silver.bullet at zoho.com
Mon Nov 30 07:35:44 UTC 2015
On Mon, 30 Nov 2015 08:19:29 +0100, Ralf Mardorf wrote:
>You didn't read
>via the LiveCD terminal
>This method uses the terminal from a LiveCD. The user must know the
>device name/partition of the installed system (sda1, sdb5, etc), which
>is then mounted from the LiveCD. GRUB 2 files are copied from the
>LiveCD libraries to the proper locations and MBR.
>This operation will write to the MBR and restore the modules and
>core.img to /boot/grub. It will not replace or restore grub.cfg or fix
>corrupted files. Boot the LiveCD, select "Try It", and open a terminal.
>info.png When using a LiveCD, due to GRUB 2 changes between Ubuntu
>releases, it is recommended that the user boots a LiveCD of the same
>release (11.10, 12.04, etc) as the release to be repaired. If the user
>has installed a different version of GRUB 2, use a LiveCD with the same
>GRUB 2 version.
>If necessary, use the fdisk command to help determine the partition on
>which Ubuntu is installed. The fdisk option "-l" is a lowercase "L".
>Look for one of the appropriate size or formatting. Running sudo blkid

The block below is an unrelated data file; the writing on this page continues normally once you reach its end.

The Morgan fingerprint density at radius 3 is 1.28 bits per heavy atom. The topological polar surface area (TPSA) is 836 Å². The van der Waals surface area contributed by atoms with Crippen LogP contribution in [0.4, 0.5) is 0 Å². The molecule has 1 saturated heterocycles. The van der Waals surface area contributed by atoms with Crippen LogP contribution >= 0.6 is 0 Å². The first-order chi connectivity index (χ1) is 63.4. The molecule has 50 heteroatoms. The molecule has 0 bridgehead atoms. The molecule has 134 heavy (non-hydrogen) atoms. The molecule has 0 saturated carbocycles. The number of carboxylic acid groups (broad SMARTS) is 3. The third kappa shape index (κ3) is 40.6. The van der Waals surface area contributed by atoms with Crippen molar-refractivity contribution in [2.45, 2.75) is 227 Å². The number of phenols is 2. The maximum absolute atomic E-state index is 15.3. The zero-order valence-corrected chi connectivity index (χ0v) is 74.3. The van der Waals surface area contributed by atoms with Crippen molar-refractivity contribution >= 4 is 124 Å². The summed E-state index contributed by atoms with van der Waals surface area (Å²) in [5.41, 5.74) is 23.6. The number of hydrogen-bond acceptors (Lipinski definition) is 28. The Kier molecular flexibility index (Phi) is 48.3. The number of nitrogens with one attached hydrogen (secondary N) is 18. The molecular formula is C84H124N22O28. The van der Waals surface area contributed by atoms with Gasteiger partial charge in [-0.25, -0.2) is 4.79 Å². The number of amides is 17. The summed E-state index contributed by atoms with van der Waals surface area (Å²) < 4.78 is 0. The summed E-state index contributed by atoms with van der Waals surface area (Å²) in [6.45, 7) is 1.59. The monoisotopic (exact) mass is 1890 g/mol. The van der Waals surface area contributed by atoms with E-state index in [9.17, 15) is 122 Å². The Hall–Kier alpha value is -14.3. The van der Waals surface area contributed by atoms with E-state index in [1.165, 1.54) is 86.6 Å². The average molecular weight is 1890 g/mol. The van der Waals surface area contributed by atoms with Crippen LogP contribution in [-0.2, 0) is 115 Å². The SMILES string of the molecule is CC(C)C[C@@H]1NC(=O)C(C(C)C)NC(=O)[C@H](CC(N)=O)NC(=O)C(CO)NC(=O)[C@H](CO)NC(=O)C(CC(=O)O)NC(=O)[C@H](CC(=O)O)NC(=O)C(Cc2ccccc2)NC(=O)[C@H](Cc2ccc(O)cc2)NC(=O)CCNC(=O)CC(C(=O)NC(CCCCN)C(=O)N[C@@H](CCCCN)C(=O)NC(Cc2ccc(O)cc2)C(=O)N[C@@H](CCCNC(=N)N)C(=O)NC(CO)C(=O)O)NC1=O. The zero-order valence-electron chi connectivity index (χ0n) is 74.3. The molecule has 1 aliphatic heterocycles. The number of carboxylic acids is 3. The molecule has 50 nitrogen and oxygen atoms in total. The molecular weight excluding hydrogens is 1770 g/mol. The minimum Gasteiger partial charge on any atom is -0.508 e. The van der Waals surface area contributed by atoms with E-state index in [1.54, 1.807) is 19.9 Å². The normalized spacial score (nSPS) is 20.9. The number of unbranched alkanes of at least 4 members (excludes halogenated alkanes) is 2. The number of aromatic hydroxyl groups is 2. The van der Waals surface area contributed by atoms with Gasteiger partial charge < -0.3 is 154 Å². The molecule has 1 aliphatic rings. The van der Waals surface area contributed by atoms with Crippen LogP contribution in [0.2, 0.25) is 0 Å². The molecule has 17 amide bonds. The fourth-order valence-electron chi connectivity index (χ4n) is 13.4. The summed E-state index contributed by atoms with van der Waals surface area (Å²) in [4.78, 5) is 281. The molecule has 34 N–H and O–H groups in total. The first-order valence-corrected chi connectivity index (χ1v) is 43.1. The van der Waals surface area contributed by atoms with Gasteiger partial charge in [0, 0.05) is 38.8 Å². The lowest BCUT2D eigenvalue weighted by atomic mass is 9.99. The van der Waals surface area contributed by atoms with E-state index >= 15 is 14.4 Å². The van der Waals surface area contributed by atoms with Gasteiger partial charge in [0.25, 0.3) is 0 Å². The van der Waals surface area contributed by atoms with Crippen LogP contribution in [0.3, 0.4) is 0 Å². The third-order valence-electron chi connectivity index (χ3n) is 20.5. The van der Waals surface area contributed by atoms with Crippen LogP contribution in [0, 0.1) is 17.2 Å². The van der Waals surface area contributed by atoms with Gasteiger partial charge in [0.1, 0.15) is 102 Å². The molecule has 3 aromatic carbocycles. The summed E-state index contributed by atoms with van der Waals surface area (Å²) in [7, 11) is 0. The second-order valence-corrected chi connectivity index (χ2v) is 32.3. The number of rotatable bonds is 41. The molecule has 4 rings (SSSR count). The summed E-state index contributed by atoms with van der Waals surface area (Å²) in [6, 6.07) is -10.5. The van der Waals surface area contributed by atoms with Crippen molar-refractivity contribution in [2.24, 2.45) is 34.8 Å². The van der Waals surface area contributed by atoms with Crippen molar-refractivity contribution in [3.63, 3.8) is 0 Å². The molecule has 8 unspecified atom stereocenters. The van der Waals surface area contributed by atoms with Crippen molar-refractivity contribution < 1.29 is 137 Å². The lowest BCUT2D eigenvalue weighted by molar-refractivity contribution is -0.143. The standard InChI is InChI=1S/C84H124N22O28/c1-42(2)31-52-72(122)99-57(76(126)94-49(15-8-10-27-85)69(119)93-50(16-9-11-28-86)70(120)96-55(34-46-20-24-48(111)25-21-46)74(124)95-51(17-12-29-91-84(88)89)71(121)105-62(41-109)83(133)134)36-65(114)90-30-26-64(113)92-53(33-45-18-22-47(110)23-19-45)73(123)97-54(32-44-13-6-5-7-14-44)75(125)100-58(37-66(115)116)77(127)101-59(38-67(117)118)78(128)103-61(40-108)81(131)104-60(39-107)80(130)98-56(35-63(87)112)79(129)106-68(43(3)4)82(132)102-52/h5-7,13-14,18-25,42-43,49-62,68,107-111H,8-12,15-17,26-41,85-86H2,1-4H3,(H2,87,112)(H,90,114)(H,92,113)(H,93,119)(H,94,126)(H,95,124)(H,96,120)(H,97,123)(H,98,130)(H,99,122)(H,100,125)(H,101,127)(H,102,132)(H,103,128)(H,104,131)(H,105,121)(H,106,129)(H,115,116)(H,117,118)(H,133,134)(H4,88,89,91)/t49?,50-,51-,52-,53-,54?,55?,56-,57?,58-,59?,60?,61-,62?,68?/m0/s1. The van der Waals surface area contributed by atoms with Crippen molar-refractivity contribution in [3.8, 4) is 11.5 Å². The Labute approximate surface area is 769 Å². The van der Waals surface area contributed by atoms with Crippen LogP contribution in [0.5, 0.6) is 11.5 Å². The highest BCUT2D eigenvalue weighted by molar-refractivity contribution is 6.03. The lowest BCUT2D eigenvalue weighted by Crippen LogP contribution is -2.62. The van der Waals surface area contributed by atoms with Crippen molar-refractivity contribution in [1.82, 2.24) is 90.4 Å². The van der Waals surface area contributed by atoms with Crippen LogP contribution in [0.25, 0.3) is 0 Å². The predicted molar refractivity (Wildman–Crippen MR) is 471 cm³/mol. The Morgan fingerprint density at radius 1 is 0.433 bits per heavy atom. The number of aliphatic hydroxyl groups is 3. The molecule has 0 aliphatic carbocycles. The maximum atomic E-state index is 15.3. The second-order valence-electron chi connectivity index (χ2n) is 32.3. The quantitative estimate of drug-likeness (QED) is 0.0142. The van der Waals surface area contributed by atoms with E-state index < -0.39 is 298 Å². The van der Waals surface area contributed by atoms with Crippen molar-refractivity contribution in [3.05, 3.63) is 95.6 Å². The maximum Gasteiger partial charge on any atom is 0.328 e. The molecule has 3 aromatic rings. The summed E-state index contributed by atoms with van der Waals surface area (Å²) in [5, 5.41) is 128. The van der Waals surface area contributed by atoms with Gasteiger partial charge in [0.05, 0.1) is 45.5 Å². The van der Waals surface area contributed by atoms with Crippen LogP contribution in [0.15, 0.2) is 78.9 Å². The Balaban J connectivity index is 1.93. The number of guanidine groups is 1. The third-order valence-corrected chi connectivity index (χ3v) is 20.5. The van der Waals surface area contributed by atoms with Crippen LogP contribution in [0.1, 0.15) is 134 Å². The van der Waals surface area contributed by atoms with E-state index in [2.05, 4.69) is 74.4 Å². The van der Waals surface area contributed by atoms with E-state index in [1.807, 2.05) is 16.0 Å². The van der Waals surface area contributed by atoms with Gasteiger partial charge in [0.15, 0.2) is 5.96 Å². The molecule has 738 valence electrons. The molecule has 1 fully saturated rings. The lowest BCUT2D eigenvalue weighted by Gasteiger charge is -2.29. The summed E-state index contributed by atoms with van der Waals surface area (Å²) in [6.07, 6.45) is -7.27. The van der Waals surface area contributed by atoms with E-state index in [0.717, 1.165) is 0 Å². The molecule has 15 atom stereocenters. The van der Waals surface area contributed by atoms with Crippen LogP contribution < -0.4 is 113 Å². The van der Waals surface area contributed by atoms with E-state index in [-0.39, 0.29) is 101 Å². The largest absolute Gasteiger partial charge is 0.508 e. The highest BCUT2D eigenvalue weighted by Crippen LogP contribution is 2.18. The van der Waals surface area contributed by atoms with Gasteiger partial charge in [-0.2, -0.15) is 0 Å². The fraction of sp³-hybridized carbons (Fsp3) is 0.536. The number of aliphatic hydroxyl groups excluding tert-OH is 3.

>may provide more information to help locate the proper partition,
>especially if the partitions are labeled. The '
> sudo fdisk -l
> sudo blkid
>In the following commands:
> Use the partition number of the Ubuntu installation with mount
> Do not use the partition number with the grub-install command.
> X is the drive letter (a, b, c, etc.); Y is the partition number
> (1, 5, etc).
> --boot-directory is the folder in which the GRUB folder is located.
> This is normally /boot but should be changed if the grub folder is
> located elsewhere.
> On systems with a separate /boot partition, that partition should
> be mounted to /mnt/boot. For instance:
> sudo mount /dev/sda6 /mnt/boot
> grub-install will restore missing files in the grub folder but will
> not restore intentionally deleted or corrupted files. To accomplish
> these tasks GRUB 2 must be completely removed and reinstalled.
> sudo mount /dev/sdXY /mnt # Example: sudo mount /dev/sda5 /mnt
> sudo grub-install --boot-directory=/mnt/boot /dev/sdX # Example:
> sudo grub-install --boot-directory=/mnt/boot /dev/sda
Ramachandran, FWIW the above does not generate a new grub.cfg
(menu), as mentioned by Oliver, if you need this, then you need to
>the chroot is required because grub in ubuntu never uses grub-mkconifg
>directly, instead you use update-grub which assembles the proper ubuntu
>config from info on the rootfs ...
>ergo: you need to chroot if you need to generate a config ...
>if the OP is just repairing a messed up boot record using grub-install
>for a system that has a working config already, then the chrooting is
>indeed not necessary ...
More information about the ubuntu-users